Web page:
Preventing Information Overload

November 21, 2013 in Systems5 minutes

Man, did I pick a tumultuous time to start a career in technology - there are so many great debates going on right now, with vendors working around the clock churning out new products for the general populace to chew on and talk about. I’m becoming more and more involved with the community nowadays, and top of that, I’m a big nerd to start with. So it’s easy for me to suffer from information overload, and I’d be lying if I said it didn’t happen just about every week.

There are a few key ideas that have helped me straighten things out. It doesn’t matter if you’re a blogger (or want to start one), a vendor, a customer, a unicorn, or The Borg - the information available today can either be very helpful, or very harmful - all depending on the structure you’ve put into place to consume it.


Here are three key ideas to follow in order to stay up to date with the latest technology trends

Choose Relevant Sources

Relevance is key, don’t feel like you have to remember and keep track of every tweet, every podcast, every article. There’s a lot of duplicate information out there. It’s best to understand the perspective each article is coming from, and either agree with it, or do not.

Twitter is a good example of a source of information that is never going to be one size fits all. My follow list is not only unique to me, but also completely dynamic based on what they’re getting into and what interests me. The key is to use it as a tool to learn, if that’s what you want out of it.

It’s also important to take notes - but again, not every word. The key is to absorb and pay attention to information, then form your own thoughts around it. It won’t matter how many of someone else’s words you write down, you’ll remember it a lot better if the thoughts originated in your own mind. When I’m watching a presentation of some kind, or a roundtable discussion, I largely prefer to remain active and engaged in the conversation, jotting things down occasionally, but only thoughts that have been created in my own mind based off of a reaction I had to this discussion.

Think of it this way - in the movie Inception, implanting an idea in someone’s head was only possible if the target believed that the idea was original - that it grew naturally in their own mind. Kind of the same concept.


Time Management and Allocation

Managing your time is kind of a given when you’re talking about most things involving technology. In order to stay with the times and move up in the technology field, you have to be vigilant, and the best way to do this is to dedicate time in a day to making this happen.

Catching up with the latest and greatest in news or tech is no exception - I find that my Pocket list and RSS feeds are ABYSMALLY behind even with a few days missed. It’s hard to see just how much content that we as a community in general put out there until you miss a few days. It’s staggering.

My recommendation is to do the same thing that you’ve probably learned to do with studying for a cert, or similar. This is especially true for those with families, because for many, there’s already time allocated in the day for family time. When everyone goes to bed and things start to die down, that’s usually a good time to pick up the tablet and catch up on the day’s findings. Again, the first point is crucial here because if the information you’ve gathered isn’t totally relevant to you, you’re going to spend a lot of time weeding out what you don’t want to read. Time management actually becomes easier once you’ve done this.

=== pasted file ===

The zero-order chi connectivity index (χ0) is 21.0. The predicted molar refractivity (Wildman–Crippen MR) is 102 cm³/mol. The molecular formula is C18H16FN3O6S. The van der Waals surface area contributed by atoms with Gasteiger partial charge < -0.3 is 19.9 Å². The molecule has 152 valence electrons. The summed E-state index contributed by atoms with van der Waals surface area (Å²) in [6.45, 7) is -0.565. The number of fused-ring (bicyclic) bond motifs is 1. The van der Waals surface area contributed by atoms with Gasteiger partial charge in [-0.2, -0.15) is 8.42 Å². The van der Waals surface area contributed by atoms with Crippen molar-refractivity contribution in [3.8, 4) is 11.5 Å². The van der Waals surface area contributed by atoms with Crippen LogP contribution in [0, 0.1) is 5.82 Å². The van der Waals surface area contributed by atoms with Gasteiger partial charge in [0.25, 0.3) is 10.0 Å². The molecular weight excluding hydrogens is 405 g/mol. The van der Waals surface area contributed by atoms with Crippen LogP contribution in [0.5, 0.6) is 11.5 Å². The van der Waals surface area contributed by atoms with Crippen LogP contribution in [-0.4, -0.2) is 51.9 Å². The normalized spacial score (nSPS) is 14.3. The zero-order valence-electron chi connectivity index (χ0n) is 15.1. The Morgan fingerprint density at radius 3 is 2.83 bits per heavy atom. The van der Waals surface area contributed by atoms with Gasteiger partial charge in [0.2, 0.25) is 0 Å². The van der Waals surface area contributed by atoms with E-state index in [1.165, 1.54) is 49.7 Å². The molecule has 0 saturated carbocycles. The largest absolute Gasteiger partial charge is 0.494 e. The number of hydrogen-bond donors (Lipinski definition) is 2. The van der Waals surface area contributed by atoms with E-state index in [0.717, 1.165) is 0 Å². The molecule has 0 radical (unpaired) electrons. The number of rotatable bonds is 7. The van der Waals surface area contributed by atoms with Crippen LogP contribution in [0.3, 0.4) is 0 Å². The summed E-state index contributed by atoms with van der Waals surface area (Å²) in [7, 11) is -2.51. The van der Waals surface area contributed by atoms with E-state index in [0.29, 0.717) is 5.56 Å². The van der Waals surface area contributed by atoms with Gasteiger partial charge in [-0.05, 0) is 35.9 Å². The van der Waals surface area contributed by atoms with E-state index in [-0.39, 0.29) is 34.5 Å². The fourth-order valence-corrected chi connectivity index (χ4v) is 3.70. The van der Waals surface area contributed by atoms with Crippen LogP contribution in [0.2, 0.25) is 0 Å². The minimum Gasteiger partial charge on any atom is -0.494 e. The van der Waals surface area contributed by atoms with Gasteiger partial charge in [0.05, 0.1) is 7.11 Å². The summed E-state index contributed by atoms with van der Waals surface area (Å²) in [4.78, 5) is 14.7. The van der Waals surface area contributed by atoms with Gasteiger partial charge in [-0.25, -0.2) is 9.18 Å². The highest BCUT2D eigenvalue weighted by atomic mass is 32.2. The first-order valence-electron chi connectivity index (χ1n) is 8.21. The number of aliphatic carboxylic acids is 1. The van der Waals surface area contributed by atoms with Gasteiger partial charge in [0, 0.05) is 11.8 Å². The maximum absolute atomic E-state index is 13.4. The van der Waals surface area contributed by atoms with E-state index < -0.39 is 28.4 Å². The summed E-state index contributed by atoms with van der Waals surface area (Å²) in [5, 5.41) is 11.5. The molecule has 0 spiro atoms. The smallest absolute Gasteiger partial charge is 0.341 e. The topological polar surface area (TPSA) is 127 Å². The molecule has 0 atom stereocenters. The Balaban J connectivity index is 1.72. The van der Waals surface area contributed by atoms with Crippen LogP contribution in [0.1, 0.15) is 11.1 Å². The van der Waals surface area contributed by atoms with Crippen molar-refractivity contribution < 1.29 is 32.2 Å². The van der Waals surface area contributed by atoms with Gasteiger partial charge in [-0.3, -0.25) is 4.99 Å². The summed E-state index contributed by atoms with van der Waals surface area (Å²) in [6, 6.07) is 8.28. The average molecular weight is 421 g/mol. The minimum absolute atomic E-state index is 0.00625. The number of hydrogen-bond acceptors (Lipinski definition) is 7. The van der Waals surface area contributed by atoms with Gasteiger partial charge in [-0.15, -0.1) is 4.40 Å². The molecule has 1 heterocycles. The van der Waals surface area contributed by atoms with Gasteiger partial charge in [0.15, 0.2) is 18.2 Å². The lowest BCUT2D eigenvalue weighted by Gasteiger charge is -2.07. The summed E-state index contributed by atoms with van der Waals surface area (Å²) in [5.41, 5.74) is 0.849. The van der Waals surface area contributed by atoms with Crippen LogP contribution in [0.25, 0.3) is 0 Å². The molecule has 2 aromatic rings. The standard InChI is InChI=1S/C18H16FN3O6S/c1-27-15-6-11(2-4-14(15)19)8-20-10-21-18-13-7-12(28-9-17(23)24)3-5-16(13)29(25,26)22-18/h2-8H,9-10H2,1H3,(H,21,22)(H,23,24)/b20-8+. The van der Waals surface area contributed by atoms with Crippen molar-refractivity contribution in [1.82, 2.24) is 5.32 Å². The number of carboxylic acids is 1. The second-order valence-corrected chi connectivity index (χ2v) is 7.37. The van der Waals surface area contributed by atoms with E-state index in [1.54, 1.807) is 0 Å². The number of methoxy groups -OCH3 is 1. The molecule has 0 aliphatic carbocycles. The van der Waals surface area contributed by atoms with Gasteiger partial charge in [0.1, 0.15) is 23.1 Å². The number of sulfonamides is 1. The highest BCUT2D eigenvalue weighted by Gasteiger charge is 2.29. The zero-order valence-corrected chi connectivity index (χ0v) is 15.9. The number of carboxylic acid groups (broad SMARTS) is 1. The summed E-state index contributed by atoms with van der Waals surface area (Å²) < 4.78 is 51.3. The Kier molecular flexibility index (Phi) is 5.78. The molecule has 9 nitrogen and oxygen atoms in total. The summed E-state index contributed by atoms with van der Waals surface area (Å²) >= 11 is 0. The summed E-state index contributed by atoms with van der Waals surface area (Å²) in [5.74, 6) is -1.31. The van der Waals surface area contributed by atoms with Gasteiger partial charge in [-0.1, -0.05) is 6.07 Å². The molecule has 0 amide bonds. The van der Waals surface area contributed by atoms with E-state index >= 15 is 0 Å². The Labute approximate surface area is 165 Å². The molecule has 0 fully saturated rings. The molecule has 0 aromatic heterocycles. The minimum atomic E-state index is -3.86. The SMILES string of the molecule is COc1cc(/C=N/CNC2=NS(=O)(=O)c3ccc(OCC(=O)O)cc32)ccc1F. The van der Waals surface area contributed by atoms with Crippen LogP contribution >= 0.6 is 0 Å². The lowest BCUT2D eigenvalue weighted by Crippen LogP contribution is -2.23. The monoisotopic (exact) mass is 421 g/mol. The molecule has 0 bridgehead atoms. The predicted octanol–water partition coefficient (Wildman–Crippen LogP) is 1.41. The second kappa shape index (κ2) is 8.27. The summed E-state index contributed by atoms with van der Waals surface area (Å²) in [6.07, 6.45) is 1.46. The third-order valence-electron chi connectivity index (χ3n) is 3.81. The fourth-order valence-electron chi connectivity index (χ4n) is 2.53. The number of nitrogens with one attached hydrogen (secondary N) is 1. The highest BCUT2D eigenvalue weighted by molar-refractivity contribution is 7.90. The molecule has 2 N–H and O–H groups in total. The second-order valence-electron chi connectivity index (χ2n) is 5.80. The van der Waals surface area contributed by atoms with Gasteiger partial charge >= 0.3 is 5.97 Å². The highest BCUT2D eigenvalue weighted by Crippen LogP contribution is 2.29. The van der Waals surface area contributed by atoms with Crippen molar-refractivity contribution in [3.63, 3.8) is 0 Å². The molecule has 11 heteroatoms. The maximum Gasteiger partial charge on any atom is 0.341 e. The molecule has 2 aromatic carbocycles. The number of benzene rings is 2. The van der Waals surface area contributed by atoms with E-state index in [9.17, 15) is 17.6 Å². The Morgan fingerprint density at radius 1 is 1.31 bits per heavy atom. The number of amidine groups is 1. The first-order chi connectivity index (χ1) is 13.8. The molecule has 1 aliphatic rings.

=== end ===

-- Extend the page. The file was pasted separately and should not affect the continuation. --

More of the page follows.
One of the biggest reasons I started this blog is that I was creating pages of notes for my studies and personal thoughts when it came to technology. I didn’t think they were immensely valuable that they should be shared with the public - I knew I was really green. On the contrary, I decided that the best way for me to grow was to put all of these thoughts into a public context and allow those that are much more experienced than I to provide constructive feedback.

This may not work for everyone - I’ve learned that there are some folks that have found more suitable outlets than writing a blog post or recording a podcast, so this point is mostly out of my own personal experience. However, I can tell you that my attention to detail when it comes to technology, and my motivation to get involved in DEEP technical conversations has increased exponentially since I started this thing.

If you’ve been blessed with a few good writers that have helped you through a late-night outage, or solve a problem you’ve been trying to get your vendor’s support to fix, then I challenge you to put yourself out there and see how it feels. Everyone has some kind of experience that they’ll never forget where they ran into some kind of legendary technical issue and the solution was more elaborate than tying a unicorn to a rocket and landing it on Mars, or some such thing.

Starting a blog is a bit of work, so if you’re not sure, head over to Packet Pushers - Greg and Ethan have done a great job of providing a platform for folks that are new to it to write some content and share with the community. The point is not to submit information to be held to some kind of high standard to be judged. The point is to create an outlet - a way for you to share the experiences that are unique to you.